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Protests And Pride In The Northwest As Trump Takes Office

The inauguration of President Donald Trump brought protests and pride from across Washington today. In western Washington, we found a mix:

Protesting The New President

In Seattle, marchers left from Capitol Hill and the city's Central District, headed toward downtown's Westlake Park, where a large crowd rallied.

Stella, a student at Seattle's Nova High School who didn't want to give her last name, was wearing a button that said "I will do my best to stop any bigot who messes with you." She marched to Westlake Park with a group of protesters. 

"I mostly just want to show my support to the groups and minorities," she said, "and show that I am an ally and I will stand by and fight for what is right."

In Olympia, about 200 people gathered on the steps of the Capitol. Police also said people marched through the capital city, with some protesters blocking roads and railroad tracks for a period of time.

But there were also celebrations.

Watching With Pride

About 15 Trump supporters gathered at a pub in Renton to watch the inauguration ceremony. They were elated.

"I am so proud of being an American, being able to say that I am a conservative," said Maria Orth, who organized the gathering. "I've been hiding in the closet, in a way."

88.5's Paula Wissel, talking with "All Things Considered" host Ed Ronco about Trump supporters watching the inauguration from Renton.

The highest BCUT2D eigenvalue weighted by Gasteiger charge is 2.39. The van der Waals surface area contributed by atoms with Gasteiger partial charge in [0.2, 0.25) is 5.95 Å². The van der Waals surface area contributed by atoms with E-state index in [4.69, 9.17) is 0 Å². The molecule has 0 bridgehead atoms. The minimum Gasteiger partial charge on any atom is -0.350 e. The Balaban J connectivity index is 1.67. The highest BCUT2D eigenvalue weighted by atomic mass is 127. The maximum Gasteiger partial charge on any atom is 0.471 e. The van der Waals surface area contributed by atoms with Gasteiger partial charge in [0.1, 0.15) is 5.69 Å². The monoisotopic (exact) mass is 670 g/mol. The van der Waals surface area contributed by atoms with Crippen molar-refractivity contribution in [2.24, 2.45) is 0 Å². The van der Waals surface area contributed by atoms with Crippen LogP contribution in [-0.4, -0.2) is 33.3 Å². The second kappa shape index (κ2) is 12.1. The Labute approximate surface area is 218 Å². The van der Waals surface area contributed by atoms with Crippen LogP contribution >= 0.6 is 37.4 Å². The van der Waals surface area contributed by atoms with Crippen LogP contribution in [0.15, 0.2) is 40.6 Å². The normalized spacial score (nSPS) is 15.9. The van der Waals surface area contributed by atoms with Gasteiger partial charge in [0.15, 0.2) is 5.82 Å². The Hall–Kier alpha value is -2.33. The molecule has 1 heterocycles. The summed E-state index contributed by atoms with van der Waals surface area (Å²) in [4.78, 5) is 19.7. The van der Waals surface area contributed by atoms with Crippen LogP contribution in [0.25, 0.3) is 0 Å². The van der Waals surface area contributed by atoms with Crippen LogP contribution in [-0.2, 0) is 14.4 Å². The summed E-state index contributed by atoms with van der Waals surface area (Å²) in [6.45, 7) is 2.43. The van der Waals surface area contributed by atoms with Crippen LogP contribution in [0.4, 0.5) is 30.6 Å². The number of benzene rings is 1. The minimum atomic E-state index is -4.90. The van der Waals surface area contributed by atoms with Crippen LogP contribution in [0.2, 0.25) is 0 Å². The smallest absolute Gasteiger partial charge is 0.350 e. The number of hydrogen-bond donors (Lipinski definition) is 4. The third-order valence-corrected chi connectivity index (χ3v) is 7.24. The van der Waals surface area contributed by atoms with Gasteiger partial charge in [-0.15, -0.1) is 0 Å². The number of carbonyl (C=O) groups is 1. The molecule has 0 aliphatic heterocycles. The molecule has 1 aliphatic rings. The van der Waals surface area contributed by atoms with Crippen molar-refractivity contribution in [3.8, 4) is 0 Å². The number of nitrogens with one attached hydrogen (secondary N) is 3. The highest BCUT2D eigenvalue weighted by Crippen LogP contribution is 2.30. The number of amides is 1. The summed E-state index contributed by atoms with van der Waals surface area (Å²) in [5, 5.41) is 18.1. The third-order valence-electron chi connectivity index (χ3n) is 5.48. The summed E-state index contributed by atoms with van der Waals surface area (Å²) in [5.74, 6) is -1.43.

Many of those gathered said they hope Trump upholds what they call "traditional" American values -- especially through appointing a conservative justice to fill the vacancy on the Supreme Court left by the late Justice Antonin Scalia.

Reactions to the inauguration of Donald Trump were displayed across Western Washington. This report is a sampling. We'll continue our coverage into the weekend, including a women's march planned for Seattle on Saturday. Listen for it on Weekend Edition Saturday, Weekend Edition Sunday, and Morning Edition on Monday, on 88.5 knkx.

Paula is a former host, reporter and producer who retired from KNKX in 2021. She joined the station in 1989 as All Things Considered host and covered the Law and Justice beat for 15 years. Paula grew up in Idaho and, prior to KNKX, worked in public radio and television in Boise, San Francisco and upstate New York.
Ed Ronco is a former KNKX producer and reporter and hosted All Things Considered for seven years.